3. Confidence. Connection and skill progression leads to confidence. This is where the rubber hits the road! You help them see, believe and live their way into new stories of opportunity, ones they’d not have contemplated were it not for you. These self-narratives extend well beyond the court, fueling a sense that the impossible is indeed possible—when they bring kindness, character, growth mindset and foundational self-care and wellness skills—to the game of life. 


The Caring + Competence + Confidence progression takes on even greater significance for youth who have experienced adversity—a heart-achingly common occurrence—with nearly two-thirds of the population having suffered early trauma. The higher the dose of adversity, the greater the long-term health risk—mental, emotional, behavioral and physical— and the unambiguous headline of the Adverse Childhood Experiences (ACE) Study


Adversity is markedly higher in vulnerable communities, disproportionately affecting the young people for whom tennis may be the sole route to a new story of possibility and a family legacy of hope. And as whole child coaches know, changing life trajectories is all-encompassing—and sometimes, exhausting—work. While physical injury is straightforward to see and treat, identifying the symptoms of trauma requires training, insight, patience, flexibility, eternal optimism and an abundant supply of kindness.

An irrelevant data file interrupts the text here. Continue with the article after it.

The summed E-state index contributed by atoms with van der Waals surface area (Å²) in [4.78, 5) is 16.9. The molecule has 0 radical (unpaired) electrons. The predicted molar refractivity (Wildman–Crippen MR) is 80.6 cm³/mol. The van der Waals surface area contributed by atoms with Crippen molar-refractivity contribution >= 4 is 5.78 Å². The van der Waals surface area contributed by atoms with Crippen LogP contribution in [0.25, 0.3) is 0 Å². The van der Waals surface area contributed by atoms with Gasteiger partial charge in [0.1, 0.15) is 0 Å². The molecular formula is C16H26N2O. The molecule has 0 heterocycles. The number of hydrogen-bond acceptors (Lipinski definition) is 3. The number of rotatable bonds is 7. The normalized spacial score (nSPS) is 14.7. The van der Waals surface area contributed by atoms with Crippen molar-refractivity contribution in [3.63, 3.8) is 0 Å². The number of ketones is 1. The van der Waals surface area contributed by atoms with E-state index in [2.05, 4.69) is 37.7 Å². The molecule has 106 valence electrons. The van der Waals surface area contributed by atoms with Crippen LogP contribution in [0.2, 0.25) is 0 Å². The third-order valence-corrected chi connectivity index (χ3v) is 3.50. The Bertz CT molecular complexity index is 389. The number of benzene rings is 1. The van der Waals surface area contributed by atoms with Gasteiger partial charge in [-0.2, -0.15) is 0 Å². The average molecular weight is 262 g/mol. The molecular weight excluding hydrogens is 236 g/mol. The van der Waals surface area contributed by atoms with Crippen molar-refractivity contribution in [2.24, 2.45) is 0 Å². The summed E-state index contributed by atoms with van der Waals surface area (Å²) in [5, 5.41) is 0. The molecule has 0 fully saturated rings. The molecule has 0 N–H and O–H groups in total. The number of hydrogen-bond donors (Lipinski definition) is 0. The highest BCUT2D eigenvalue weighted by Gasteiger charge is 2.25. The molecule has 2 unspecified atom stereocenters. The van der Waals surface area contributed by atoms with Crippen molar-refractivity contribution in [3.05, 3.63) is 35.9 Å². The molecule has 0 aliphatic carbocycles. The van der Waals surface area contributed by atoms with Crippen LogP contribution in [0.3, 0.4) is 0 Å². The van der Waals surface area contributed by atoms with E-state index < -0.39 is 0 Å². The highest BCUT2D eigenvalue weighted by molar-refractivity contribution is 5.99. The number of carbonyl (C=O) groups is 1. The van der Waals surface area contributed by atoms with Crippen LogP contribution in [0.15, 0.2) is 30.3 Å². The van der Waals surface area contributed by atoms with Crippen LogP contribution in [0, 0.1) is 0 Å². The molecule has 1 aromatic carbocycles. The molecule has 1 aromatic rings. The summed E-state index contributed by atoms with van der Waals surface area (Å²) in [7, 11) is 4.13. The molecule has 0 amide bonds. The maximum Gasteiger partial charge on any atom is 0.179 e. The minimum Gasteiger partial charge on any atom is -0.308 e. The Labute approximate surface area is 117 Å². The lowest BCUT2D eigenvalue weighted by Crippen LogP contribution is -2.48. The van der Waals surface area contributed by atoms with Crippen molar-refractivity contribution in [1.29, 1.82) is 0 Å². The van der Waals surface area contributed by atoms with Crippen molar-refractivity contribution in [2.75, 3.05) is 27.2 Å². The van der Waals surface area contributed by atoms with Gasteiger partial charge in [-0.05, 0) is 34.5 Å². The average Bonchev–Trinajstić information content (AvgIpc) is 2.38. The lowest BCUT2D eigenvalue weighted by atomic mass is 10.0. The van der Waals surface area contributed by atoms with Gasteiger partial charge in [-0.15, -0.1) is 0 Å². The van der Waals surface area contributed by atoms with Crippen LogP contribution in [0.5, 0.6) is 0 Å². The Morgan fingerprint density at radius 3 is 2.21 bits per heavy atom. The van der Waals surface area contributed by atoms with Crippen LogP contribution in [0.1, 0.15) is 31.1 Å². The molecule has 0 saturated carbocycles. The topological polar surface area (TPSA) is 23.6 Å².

That’s where PACEs come in. Protective and compensatory experiences (PACEs_ are the molecular-level offset to ACEs, and essential not only for those who have experienced adversity, but for the healthy development of all young people. The positive, buffering experience of tennis—strong coach-athlete relationships, regular physical activity through sport play, fun with friends, a healthy routine and an engaging hobby out of school—can neutralize the toxic stress response endemic to adversity with “upward spiral” biochemistry. Your presence may be just the medicine they need at just the right time. In short, you can help them return an ACE—with PACE!


This is your legacy, and because emotions and energy are contagious across the dynamic systems of relationships in our lives, your energy ripples out not only through their families and communities, but across generations.


Sheila Ohlsson Walker, CFA, Ph.D., is a behavioral geneticist whose research centers on how nurture (environment) shapes nature (DNA), and how we can create contexts in sport and school settings that optimize positive development and unlock the potential of our youth. A former professional tennis player, Walker translates scientific findings to equip athletic and academic educators with knowledge and skills that help young people build mindsets and habits that promote wellness and healthy whole human development across life. Learn more at her website by clicking here.